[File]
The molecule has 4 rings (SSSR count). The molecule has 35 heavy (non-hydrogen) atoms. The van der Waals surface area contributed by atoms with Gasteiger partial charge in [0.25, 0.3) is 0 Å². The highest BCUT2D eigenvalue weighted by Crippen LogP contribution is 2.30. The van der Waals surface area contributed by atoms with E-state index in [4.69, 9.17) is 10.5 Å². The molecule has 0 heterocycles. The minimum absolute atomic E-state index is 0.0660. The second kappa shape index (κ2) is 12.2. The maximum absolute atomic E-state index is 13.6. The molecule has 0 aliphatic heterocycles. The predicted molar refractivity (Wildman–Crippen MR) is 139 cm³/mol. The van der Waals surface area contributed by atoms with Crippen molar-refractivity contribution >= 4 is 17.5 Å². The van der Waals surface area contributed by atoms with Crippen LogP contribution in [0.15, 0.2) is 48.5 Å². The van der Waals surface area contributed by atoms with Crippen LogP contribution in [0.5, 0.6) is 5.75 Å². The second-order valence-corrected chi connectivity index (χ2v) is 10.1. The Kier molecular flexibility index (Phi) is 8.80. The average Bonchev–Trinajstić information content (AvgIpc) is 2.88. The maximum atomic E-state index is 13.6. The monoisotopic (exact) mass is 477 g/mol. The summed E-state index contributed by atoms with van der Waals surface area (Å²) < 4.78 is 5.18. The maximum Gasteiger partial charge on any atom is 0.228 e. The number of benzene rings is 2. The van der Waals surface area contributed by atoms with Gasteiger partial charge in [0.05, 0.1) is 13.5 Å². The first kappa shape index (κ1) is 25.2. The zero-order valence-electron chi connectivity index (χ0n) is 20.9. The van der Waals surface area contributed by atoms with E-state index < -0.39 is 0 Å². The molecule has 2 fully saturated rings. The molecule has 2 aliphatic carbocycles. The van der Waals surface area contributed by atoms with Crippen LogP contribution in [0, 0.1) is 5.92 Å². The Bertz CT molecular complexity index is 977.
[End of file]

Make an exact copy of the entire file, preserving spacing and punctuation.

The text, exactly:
The molecule has 4 rings (SSSR count). The molecule has 35 heavy (non-hydrogen) atoms. The van der Waals surface area contributed by atoms with Gasteiger partial charge in [0.25, 0.3) is 0 Å². The highest BCUT2D eigenvalue weighted by Crippen LogP contribution is 2.30. The van der Waals surface area contributed by atoms with E-state index in [4.69, 9.17) is 10.5 Å². The molecule has 0 heterocycles. The minimum absolute atomic E-state index is 0.0660. The second kappa shape index (κ2) is 12.2. The maximum absolute atomic E-state index is 13.6. The molecule has 0 aliphatic heterocycles. The predicted molar refractivity (Wildman–Crippen MR) is 139 cm³/mol. The van der Waals surface area contributed by atoms with Crippen molar-refractivity contribution >= 4 is 17.5 Å². The van der Waals surface area contributed by atoms with Crippen LogP contribution in [0.15, 0.2) is 48.5 Å². The van der Waals surface area contributed by atoms with Crippen LogP contribution in [0.5, 0.6) is 5.75 Å². The second-order valence-corrected chi connectivity index (χ2v) is 10.1. The Kier molecular flexibility index (Phi) is 8.80. The average Bonchev–Trinajstić information content (AvgIpc) is 2.88. The maximum atomic E-state index is 13.6. The monoisotopic (exact) mass is 477 g/mol. The summed E-state index contributed by atoms with van der Waals surface area (Å²) < 4.78 is 5.18. The maximum Gasteiger partial charge on any atom is 0.228 e. The number of benzene rings is 2. The van der Waals surface area contributed by atoms with Gasteiger partial charge in [0.05, 0.1) is 13.5 Å². The first kappa shape index (κ1) is 25.2. The zero-order valence-electron chi connectivity index (χ0n) is 20.9. The van der Waals surface area contributed by atoms with E-state index < -0.39 is 0 Å². The molecule has 2 fully saturated rings. The molecule has 2 aliphatic carbocycles. The van der Waals surface area contributed by atoms with Crippen LogP contribution in [0, 0.1) is 5.92 Å². The Bertz CT molecular complexity index is 977.